ΣΠΑΝΙΑ ΣΥΛΛΕΚΤΙΚΑ ΚΟΜΜΑΤΙΑ , ΜΕΡΙΚΑ ΠΑΝΩ ΑΠΟ 30 ΧΡΟΝΙΑ ΚΟΛΠΑ
ΑΥΘΕΝΤΙΚΑ , ΑΓΟΡΑΖΟΝΤΑΣ ΤΑ ΑΓΟΡΑΖΕΙΣ ΜΕΡΟΣ ΤΗΣ ΙΣΤΟΡΙΑΣ ΑΥΤΗΣ ΤΗΣ ΤΕΧΝΗΣ
Tenyo T-179 Trisector
Examinable : No / Non
Effect : 10/10
Design : 9/10
Quality and finish : Very good / Très bonne
Now you can own a close up version of the famous zig zag girl stage illusion. Borrow a dollar bill from the audience, Fold it in four, and slip it into the frame. Then slice it into three parts with two blades. You now slide out the middle section proving that the bill is really in three separate pieces. Slide back the middle section, remove the blades, take out the dollar bill, and amazingly, the dollar is unharmed and can be passed around for examination. The dollar bill remains in view at all times throughout the cutting and restoration the audience sees everything.
Ever since the Zig Zag illusion was invented, many magicians have thought of ways to perform the same effect with different objects. While other tricks have already used paper money as the prop to be "zig-zagged," Toru Suzuki's method produces the closest image to the original illusion.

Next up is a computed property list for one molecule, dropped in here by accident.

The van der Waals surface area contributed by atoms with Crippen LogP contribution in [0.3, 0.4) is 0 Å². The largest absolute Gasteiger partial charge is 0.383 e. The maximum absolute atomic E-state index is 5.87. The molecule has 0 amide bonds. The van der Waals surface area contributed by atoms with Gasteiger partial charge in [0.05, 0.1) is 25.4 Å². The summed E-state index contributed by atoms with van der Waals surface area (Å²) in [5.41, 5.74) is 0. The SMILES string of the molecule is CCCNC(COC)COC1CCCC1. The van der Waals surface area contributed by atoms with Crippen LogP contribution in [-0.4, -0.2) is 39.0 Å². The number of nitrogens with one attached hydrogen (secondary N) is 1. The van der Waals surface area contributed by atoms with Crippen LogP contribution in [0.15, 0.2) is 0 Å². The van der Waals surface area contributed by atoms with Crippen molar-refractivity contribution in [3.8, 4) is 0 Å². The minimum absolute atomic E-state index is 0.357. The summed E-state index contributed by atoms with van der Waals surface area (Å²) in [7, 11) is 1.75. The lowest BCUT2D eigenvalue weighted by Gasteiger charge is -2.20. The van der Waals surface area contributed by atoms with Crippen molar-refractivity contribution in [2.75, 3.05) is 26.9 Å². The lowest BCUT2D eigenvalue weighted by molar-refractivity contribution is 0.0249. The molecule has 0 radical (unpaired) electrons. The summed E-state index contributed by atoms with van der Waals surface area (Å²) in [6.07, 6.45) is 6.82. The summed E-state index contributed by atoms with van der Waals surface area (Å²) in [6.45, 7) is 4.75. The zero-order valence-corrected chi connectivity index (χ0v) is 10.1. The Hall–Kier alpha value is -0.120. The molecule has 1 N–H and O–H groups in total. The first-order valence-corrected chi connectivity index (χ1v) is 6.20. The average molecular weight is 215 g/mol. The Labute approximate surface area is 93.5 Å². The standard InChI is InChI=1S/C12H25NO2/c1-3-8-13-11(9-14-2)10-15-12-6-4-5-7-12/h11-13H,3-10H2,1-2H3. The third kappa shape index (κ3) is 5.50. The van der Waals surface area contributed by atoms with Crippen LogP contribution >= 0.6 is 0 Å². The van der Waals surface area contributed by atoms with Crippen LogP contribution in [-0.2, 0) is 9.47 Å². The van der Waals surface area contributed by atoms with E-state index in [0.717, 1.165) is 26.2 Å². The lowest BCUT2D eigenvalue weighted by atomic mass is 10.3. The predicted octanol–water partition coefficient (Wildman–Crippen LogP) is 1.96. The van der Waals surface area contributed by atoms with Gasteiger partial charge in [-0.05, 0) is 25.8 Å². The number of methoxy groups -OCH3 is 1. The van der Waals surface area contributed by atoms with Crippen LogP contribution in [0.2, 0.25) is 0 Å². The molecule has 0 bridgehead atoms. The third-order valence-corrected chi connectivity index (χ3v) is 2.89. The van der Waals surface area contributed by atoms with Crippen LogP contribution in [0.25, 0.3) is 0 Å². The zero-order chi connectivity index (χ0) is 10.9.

Trisector uses a banknote to create a Zig Zag effect and the mechanism usded is one of the most complex of the entire collection. But did you know that there is an incredible Zig Zag effect in a very similar style of Trisector and which was never marketed by Tenyo? This effect was invented by Hiroshi Kondo and was described in the Tenkai Prize Committee book in 1987. Trisector uses a banknote, but the routine designed by Hiroshi Kondo use a stack of coins. In this routine a stack of coins is inserted in a small box which is split into three thanks to two blades just as in Trisector. This effect is really ingenious and it's mechanism is truly amazing. I wonder why Tenyo has never sold this pure small jewel.